Edward Moseley's parents were John Moseley, citizen of London and merchant taylor, and Mary Beaman, married at All Hallows, London Wall on 5 February 1681/2.
Edward Moseley was christened at St. Giles Cripplegate on 16 February 1682/3.
His father, son of John Moseley, late of the town of Leicester, merchant, deceased, had been bound apprentice to Francis Vincent of Bishopsgate, silk stocking trimmer, for 7 years from 23 May 1677 and was freed from his apprenticeship on 6 June 1684 by Francis Vincent.
Photographs of Register entries by kind permission of Christ's Hospital
Christ's Hospital is a charity founded in 1552 as a free school, on the site of the former Franciscan Monastery known as Greyfriars in the City of London, for both boys and girls: the earliest extant record of admissions (9 December 1554) includes "a poor young maiden child". The primary requirement was and is "that no child will be admitted whose parents or next friends are not, in the opinion of the Council of Almoners, in need of assistance towards his education and maintenance". By 1676 candidates for admission must be children of freemen, living within the City, not under seven years of age, orphans wanting either father or mother or both; none to be taken in that are foundlings, that have any probable means of being provided for in other ways.
Edward Moseley was admitted from St Giles Cripplegate parish in April 1690, two months after his seventh birthday. The entry states that his father was deceased. A search of the monthly lists of burials in the parish register has failed to find his father's burial.
Children educated here are known as Blues, from the color of the school uniform. The first Blue in America was supposedly Thomas Sexton who arrived at James Citty, Virginia [Jamestown] in September 1623 aboard either the Ann on the 5th or the Bonny Bess on the 12th: the entry made in the list of new arrivals to whom the oathes of Supremacy and allegiance were administered notes against his name "one of Christs Hospitall age about 17" to distinguish him from the Thomas Sexton who died at James Cittie some time between April 1622 and 16 February 1622/23, probably during the Native American uprising in 1622. A custom of sending "back to the Hospital for a boy who can read well, write clearly and cast accounts" developed. However a search of Christ's Hospital' Admission Register from 1600 to 1624 failed to find Thomas Sexton. This. together with the vagueness about his age, suggests that he was a literate youth passing himself off as something he was not.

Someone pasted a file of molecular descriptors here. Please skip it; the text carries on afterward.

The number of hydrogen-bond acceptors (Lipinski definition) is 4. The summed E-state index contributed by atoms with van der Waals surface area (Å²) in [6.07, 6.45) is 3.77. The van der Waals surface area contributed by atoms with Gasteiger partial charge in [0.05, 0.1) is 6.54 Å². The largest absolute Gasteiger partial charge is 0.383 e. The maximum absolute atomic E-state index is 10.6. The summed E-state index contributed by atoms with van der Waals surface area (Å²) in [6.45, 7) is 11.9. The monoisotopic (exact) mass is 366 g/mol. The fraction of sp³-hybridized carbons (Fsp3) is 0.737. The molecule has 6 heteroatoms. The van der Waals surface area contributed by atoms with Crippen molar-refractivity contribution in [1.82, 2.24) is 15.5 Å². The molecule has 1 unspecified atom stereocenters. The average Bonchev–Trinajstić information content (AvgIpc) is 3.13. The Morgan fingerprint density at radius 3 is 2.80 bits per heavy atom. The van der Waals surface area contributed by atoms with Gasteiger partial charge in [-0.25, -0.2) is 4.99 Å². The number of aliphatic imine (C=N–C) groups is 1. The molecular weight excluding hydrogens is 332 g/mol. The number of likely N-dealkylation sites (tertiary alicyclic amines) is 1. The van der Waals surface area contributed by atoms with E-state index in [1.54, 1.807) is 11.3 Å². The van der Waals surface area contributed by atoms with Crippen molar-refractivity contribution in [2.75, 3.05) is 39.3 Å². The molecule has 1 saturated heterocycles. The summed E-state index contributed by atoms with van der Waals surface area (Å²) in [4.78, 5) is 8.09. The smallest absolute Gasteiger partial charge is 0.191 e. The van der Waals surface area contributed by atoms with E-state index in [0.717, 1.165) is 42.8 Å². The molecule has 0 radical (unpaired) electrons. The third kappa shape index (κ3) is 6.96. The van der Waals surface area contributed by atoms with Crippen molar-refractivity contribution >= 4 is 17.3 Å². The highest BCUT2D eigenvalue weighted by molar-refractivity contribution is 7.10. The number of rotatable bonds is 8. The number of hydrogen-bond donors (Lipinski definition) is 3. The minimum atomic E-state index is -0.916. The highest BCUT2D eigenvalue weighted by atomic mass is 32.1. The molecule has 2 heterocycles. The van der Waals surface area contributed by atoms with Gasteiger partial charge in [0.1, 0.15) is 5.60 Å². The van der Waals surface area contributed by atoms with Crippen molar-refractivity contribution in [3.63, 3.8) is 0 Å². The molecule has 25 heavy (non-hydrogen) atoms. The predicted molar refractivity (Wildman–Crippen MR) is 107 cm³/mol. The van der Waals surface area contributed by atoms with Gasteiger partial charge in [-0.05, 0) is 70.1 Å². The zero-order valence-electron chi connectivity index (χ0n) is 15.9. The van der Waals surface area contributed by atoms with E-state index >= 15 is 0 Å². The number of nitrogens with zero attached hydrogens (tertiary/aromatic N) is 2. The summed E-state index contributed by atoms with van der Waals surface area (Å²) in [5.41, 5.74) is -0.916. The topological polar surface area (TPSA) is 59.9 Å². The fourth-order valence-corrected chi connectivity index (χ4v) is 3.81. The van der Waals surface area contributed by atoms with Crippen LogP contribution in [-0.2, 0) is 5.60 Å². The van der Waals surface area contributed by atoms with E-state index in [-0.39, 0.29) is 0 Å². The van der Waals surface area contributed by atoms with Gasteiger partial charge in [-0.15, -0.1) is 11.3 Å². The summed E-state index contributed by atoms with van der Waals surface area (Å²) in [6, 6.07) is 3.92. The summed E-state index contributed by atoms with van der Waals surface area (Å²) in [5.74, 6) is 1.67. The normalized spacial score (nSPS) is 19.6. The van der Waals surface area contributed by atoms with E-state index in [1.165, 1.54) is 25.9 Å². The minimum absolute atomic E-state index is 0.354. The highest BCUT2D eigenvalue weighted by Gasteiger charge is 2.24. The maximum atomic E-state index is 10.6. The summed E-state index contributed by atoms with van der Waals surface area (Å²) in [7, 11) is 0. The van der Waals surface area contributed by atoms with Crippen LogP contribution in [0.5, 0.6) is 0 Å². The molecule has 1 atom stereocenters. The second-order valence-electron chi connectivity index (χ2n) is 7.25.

Samuel Pepys, after a decade serving on the Navy Board, was appointed Secretary to the Admiralty Commission in 1673. Immediately, with the backing of fellow Governors John Flamsteed, Isaac Newton and Christopher Wren, he established the Royal Mathematical School within the Hospital to provide competent navigators for the Royal Navy and the Merchant Marine. The School had 40 students, known as Mathemats, chosen for its two year course when aged upwards of 11½ and under 13, after which they would be apprenticed for seven years to a ship captain. Edward Moseley became a Mathemat.
Edward Moseley was discharged from Christ's Hospital on 18 December 1697, shortly before his fifteenth birthday. He was ordered to be bound to Jacob Foreland, commander of the ship Joseph, 150 tons burden, bound for Bilbao but Edward's friends would not permit him to be bound and otherwise provided for him.
Christ's Hospital account book for the week of Edward Moseley's discharge. His is the second name beneath "This Week Gon[e ]out". Had he been bound to Jacob Foreland, the right hand page would have included a payment to Foreland.
Empty entry against his name in Christ's Hospital Register of Apprentice Bindings for boys who had completed 2 years study in the Royal Mathematical School.
Samuel Pepys conducted an investigation into the administration of Christ's Hospital, writing a report which he signed on 23 March 1697/98. This report led to the resignation of the Treasurer, Nathaniel Hawes, who had to be ejected from his official residence by the Sheriff. One wonders if Moseley took this Treasurer as an exemplar...
In South Carolina